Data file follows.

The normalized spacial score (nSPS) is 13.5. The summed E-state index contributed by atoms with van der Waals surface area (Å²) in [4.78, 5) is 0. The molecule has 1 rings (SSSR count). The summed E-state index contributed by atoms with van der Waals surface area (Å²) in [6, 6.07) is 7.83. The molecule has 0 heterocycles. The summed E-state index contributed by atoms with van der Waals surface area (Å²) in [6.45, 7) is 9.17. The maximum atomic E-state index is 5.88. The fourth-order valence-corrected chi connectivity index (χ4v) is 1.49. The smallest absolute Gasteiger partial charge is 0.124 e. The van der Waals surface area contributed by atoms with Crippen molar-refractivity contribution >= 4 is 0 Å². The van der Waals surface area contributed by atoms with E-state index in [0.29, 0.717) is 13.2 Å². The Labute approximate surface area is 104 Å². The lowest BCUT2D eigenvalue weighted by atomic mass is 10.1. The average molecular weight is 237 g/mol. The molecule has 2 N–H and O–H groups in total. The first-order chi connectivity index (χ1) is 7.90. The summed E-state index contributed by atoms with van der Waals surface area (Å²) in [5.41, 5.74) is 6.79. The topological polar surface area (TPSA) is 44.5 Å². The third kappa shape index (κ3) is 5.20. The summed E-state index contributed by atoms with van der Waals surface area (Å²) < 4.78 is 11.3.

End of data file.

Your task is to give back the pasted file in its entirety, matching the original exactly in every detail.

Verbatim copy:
The normalized spacial score (nSPS) is 13.5. The summed E-state index contributed by atoms with van der Waals surface area (Å²) in [4.78, 5) is 0. The molecule has 1 rings (SSSR count). The summed E-state index contributed by atoms with van der Waals surface area (Å²) in [6, 6.07) is 7.83. The molecule has 0 heterocycles. The summed E-state index contributed by atoms with van der Waals surface area (Å²) in [6.45, 7) is 9.17. The maximum atomic E-state index is 5.88. The fourth-order valence-corrected chi connectivity index (χ4v) is 1.49. The smallest absolute Gasteiger partial charge is 0.124 e. The van der Waals surface area contributed by atoms with Crippen molar-refractivity contribution >= 4 is 0 Å². The van der Waals surface area contributed by atoms with E-state index in [0.29, 0.717) is 13.2 Å². The Labute approximate surface area is 104 Å². The lowest BCUT2D eigenvalue weighted by atomic mass is 10.1. The average molecular weight is 237 g/mol. The molecule has 2 N–H and O–H groups in total. The first-order chi connectivity index (χ1) is 7.90. The summed E-state index contributed by atoms with van der Waals surface area (Å²) in [5.41, 5.74) is 6.79. The topological polar surface area (TPSA) is 44.5 Å². The third kappa shape index (κ3) is 5.20. The summed E-state index contributed by atoms with van der Waals surface area (Å²) < 4.78 is 11.3.